09/03/2021 - 03/04/2021


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A ‘Virgin Queen’ with numerous male ‘favourites’, a bastard child who went on to become an adored monarch: Queen Elizabeth I of England (1533–1603) has, for centuries, fascinated historians, poets, playwrights, painters, and composers. Gaetano Donizetti devoted no fewer than four of his operas to the Elizabethan era: Elisabetta al castello di Kenilworth (1829), Anna Bolena (1830), Maria Stuarda (1834), and Roberto Devereux (1837).

In Bastarda, the director Olivier Fredj and the conductor Francesco Lanzillotta have reforged this unofficial Tudor tetralogy to create an ambitious epic, over two evenings of opera, recounting the life of Elizabeth I. From the musical and dramatic highlights of the original works, they have distilled a completely new score and drama, which grapples with the queen’s life story and her complex personality: that of a woman who, despite her power, is torn between affairs of state and her most intimate feelings.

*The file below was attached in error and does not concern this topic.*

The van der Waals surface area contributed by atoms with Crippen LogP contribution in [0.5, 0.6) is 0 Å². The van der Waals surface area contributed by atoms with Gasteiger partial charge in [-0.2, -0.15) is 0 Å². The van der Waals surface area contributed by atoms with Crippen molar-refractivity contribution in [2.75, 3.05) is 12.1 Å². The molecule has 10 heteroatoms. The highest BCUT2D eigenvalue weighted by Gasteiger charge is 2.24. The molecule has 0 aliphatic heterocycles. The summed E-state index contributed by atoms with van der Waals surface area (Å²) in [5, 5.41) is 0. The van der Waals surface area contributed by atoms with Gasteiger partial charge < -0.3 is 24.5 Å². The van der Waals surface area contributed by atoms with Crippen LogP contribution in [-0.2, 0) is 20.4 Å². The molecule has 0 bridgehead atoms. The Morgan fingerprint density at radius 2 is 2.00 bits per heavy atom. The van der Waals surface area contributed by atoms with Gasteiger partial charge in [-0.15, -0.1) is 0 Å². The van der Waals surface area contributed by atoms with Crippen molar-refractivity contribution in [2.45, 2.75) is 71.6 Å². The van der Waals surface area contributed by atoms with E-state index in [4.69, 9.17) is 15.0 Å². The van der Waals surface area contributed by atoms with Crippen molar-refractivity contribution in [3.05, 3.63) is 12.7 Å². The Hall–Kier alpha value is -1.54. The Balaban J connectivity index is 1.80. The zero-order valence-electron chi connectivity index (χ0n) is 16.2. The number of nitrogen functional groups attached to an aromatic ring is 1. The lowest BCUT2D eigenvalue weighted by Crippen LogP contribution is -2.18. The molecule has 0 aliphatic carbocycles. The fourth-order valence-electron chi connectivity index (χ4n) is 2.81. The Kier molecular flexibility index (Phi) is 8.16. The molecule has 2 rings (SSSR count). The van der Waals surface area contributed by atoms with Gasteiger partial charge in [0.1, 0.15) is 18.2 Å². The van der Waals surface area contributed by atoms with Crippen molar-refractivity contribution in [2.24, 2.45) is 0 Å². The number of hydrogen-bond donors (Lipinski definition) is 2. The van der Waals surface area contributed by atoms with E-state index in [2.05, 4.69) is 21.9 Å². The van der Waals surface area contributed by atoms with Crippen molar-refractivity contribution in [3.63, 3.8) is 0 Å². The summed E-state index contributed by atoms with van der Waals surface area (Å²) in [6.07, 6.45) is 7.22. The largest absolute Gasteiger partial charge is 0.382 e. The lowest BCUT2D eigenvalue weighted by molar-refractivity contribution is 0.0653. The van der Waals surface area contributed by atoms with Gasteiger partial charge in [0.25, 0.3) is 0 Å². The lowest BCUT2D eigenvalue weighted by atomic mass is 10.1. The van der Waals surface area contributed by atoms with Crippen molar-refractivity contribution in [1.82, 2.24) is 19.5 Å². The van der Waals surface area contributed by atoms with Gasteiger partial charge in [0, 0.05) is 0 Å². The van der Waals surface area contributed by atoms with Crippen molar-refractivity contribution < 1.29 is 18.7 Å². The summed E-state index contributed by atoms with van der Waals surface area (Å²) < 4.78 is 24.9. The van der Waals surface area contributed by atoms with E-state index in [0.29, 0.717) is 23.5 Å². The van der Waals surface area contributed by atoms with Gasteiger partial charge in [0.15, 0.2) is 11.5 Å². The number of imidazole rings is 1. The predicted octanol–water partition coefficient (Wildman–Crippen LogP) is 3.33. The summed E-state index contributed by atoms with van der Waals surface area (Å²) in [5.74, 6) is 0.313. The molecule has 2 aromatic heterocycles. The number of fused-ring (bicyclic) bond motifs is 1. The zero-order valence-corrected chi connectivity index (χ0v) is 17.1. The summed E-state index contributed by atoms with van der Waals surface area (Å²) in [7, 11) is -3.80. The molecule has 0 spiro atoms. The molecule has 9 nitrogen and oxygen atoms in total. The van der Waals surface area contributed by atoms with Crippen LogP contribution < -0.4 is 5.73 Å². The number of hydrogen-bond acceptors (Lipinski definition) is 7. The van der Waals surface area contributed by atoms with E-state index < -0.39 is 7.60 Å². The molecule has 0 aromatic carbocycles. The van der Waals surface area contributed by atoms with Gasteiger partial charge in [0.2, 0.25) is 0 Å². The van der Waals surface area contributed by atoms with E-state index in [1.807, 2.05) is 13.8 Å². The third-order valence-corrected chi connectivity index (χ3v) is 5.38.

The result is a six-hour operatic marathon, divided into two evenings: ‘For better, for worse...’, tells the story of Elizabeth’s childhood and her sudden accession to the throne, while ‘...Till death do us part’ recounts her inevitable decline. For this epic project, the director and the conductor have surrounded themselves with a number of big names. Urs Schönebaum, for example – who regularly designs for, among others, Robert Wilson and the choreographer Sasha Waltz – to develop the sets and lighting, and the Oscar-winning designer Colleen Atwood (famous for her collaborations with Tim Burton) to take charge of the costumes.

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